Italian Deco In Italy

If you are in Italy now–or if you’ll be participating in SVA’s Masters Workshop in Venice and Rome (May 24-June 6)–you should check out the exhibition of Italian art deco design, Deco: Arte in Italia 1919-1939 (Jan 31 – June 28) at the Palazzo Roverella in the north-eastern city of Rovigo in the Italian region of Veneto. The exhibit explores the movement’s development in Italy, and rather than limiting itself to architecture or interior decoration–“the traditional darlings of the movement” according to its organizers–this exhibit focuses on the beauty of graphics and fashion.
   
Art deco was more than a mere decorative manifestation. It was a frame for both consumerism and politics–Italian Fascism was awash in streamlined deco designs. Italy has a blend of deco or moderne simplicity and Novocentro complexity as a foundation for its 20th-century design.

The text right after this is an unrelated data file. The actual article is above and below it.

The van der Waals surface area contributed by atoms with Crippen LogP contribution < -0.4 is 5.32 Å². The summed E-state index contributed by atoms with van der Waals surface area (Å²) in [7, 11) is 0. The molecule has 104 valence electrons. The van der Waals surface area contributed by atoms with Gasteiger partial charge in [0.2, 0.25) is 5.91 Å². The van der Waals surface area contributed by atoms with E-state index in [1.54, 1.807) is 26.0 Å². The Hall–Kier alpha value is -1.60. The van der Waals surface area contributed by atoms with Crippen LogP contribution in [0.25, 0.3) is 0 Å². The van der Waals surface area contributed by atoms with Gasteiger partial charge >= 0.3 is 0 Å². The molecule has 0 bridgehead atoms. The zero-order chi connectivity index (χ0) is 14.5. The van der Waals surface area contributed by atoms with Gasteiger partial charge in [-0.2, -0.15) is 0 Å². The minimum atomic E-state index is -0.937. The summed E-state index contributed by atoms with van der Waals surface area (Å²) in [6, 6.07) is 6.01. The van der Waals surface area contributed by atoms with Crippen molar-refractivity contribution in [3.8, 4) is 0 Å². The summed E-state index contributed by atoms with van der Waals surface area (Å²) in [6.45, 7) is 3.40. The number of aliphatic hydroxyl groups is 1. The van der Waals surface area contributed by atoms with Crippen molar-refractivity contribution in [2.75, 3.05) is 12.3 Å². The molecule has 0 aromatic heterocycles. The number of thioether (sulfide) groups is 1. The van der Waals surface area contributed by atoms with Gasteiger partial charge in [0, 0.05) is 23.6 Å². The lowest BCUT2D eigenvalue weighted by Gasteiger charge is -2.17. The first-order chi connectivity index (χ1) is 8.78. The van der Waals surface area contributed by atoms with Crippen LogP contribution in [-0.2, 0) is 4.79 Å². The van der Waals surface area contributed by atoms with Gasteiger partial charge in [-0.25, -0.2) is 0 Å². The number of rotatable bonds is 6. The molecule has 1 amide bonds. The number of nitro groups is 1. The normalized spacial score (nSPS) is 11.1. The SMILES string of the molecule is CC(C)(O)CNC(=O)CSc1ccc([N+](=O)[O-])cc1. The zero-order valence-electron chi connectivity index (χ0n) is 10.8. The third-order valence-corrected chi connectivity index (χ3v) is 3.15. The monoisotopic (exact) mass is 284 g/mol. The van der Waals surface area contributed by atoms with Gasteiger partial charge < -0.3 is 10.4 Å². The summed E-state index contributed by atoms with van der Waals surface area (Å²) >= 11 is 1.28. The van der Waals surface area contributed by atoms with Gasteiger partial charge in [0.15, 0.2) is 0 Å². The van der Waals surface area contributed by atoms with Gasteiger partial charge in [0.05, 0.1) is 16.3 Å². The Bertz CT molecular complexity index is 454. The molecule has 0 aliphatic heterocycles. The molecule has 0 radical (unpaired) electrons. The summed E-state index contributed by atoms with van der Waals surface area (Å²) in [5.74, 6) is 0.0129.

Although art deco presumably died when World War II began, it is continually revived. What, if anything, do you consider to be the “new” art deco? Tell me in the comments.

On another, important note: I’m hosting Print‘s first-ever webinar this Tuesday, March 10, at 4 pm EST. Come to printmag.com to hear me speak live about how to get the most out of a creative relationship–register today!

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About Steven Heller

Steven Heller is the co-chair of the SVA MFA Designer /Designer as Author + Entrepreneur program, writes frequently for Wired and Design Observer. He is also the author of over 170 books on design and visual culture. He received the 1999 AIGA Medal and is the 2011 recipient of the Smithsonian National Design Award.

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